Hot-footed OAPS are being urged to strut their stuff on the dance floor amid recents studies

Hot-footed OAPS are being urged to strut their stuff on the dance floor - after studies showed movement classes cut falls by more than HALF.

Twinkle-toed pensioners from across the country are being given the option to take up the lessons, which organisers say could save the NHS billions.

The initiative, which is called Dance to Health and was originally created by the charity Aesop, sees men and women aged over 65 completing training once a week.

And during these sessions, led by professional dance artists, participants strengthen their physiques, which prevents them getting serious injuries by toppling over.

Fragility fractures cost the NHS an estimated £4.4bn per year, but a study conducted by Sheffield Hallam University showed there was a 57 per cent reduction in falls among participants.

And their analysis also revealed that A&E attendance among those who took classes was just 13 per cent, compared with the national average of 35 per cent.

Dance teachers say the classes improves confidence and activity rates amongst pensioners and also reduces isolation.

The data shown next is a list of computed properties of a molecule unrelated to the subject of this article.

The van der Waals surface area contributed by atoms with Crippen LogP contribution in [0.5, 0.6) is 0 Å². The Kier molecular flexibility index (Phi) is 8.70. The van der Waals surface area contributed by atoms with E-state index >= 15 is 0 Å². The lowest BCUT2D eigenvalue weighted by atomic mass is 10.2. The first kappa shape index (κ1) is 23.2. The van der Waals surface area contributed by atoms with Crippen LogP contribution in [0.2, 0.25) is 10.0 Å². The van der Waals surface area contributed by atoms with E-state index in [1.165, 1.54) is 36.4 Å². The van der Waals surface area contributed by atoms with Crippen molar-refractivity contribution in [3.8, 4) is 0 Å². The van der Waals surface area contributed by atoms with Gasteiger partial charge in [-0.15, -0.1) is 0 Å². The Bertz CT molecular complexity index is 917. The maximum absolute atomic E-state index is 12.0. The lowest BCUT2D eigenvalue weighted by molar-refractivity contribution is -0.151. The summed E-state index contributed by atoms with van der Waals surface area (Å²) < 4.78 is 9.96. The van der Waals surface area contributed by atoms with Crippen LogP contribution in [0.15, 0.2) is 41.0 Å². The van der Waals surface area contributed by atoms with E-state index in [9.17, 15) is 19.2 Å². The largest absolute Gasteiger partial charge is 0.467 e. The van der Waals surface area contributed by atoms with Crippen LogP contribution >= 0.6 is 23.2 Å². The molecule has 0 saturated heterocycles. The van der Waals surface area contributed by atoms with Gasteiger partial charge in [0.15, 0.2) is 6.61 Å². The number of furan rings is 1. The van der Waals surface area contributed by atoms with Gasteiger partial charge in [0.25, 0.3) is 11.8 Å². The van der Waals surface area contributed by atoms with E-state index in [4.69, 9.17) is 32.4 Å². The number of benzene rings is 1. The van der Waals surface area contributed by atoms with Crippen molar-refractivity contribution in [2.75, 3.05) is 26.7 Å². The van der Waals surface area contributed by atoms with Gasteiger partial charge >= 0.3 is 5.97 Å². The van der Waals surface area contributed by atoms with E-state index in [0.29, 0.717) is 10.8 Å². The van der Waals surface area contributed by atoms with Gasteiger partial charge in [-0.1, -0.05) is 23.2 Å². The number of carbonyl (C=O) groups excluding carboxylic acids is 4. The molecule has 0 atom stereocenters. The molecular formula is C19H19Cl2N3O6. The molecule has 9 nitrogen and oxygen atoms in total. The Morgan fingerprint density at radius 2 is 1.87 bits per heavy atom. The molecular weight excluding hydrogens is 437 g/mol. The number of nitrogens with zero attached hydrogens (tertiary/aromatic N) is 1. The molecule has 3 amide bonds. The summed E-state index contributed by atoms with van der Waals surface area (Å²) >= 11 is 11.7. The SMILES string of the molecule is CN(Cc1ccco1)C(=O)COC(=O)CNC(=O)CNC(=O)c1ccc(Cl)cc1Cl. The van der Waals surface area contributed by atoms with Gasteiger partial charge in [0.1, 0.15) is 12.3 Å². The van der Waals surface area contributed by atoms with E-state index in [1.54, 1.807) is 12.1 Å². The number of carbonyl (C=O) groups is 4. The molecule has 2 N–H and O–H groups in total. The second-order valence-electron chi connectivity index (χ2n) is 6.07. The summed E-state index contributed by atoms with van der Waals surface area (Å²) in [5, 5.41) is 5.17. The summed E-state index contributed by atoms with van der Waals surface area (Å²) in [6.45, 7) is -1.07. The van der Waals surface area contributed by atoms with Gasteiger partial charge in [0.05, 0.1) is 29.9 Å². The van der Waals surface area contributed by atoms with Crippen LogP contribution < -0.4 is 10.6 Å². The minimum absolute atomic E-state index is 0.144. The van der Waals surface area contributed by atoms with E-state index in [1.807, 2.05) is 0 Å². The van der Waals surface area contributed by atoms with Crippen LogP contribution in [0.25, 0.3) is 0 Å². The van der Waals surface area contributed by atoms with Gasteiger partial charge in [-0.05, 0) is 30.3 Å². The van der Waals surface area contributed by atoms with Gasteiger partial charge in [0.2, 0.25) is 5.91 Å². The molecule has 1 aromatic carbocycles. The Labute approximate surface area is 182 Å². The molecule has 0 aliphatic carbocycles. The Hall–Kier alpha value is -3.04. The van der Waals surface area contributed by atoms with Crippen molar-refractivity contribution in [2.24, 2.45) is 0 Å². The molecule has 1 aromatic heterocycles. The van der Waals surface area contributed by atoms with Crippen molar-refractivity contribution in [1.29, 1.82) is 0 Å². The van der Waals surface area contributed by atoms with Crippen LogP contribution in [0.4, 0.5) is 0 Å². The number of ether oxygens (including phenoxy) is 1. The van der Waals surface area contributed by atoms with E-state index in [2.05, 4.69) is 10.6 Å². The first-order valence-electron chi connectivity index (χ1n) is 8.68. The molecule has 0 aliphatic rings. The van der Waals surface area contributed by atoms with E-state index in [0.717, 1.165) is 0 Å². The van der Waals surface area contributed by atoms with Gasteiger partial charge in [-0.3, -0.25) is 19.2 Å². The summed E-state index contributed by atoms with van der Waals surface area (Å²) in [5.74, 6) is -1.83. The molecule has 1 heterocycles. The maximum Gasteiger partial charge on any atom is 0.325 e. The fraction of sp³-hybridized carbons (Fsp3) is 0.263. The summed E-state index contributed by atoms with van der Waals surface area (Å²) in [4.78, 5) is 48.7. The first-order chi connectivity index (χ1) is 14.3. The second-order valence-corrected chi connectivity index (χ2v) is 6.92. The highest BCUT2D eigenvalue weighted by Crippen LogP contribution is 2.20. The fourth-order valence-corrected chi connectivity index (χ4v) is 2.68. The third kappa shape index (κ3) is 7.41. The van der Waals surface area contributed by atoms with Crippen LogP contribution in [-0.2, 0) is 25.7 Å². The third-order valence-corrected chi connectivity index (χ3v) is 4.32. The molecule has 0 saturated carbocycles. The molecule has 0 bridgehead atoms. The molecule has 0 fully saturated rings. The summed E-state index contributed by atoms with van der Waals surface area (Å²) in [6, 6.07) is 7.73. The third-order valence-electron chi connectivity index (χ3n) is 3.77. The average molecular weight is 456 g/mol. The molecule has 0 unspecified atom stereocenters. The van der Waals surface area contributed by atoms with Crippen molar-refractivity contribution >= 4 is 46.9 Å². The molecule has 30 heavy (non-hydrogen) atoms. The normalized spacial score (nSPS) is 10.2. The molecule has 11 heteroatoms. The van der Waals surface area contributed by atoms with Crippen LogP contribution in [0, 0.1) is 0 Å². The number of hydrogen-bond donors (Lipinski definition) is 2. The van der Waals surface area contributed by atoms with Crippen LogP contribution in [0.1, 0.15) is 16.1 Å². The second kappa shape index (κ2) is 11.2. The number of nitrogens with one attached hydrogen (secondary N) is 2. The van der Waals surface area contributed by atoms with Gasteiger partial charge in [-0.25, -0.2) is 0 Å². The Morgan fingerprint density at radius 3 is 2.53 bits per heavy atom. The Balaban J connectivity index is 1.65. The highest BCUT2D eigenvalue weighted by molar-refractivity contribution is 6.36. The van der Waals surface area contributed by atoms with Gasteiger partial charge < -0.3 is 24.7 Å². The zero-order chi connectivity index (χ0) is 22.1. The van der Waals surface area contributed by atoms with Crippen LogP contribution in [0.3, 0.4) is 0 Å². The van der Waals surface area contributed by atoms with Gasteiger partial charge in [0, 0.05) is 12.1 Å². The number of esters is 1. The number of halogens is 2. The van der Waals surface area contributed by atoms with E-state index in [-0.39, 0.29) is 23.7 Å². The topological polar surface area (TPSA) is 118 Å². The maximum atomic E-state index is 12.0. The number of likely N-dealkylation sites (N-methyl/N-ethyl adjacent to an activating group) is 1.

Annie Brabban, 69, who’s been taking part in the classes for roughly four years, said she was finally able to lift up her only grandchild following the classes.

She said: “It’s due to Dance to Health that I’ve been able to lift my little grandson and dance with him. I enjoy all of it, and all the routines that we do every week.

“I started about four years ago, to help with my hips. It made me appreciate how stiff I was.

“Some of the music is from our generation. It’s just a delight. The classes themselves are great, and everybody enjoys it.”

The scheme, which charity Aesop first piloted in around 2015, proposed an “arts-based solution” to tackle fall risks, and the associated cost to the NHS, for older citizens.

And now the classes, costing a maximum of £7 per session, are available to OAPs in gyms and sports halls up and down the country through their local NHS partnership.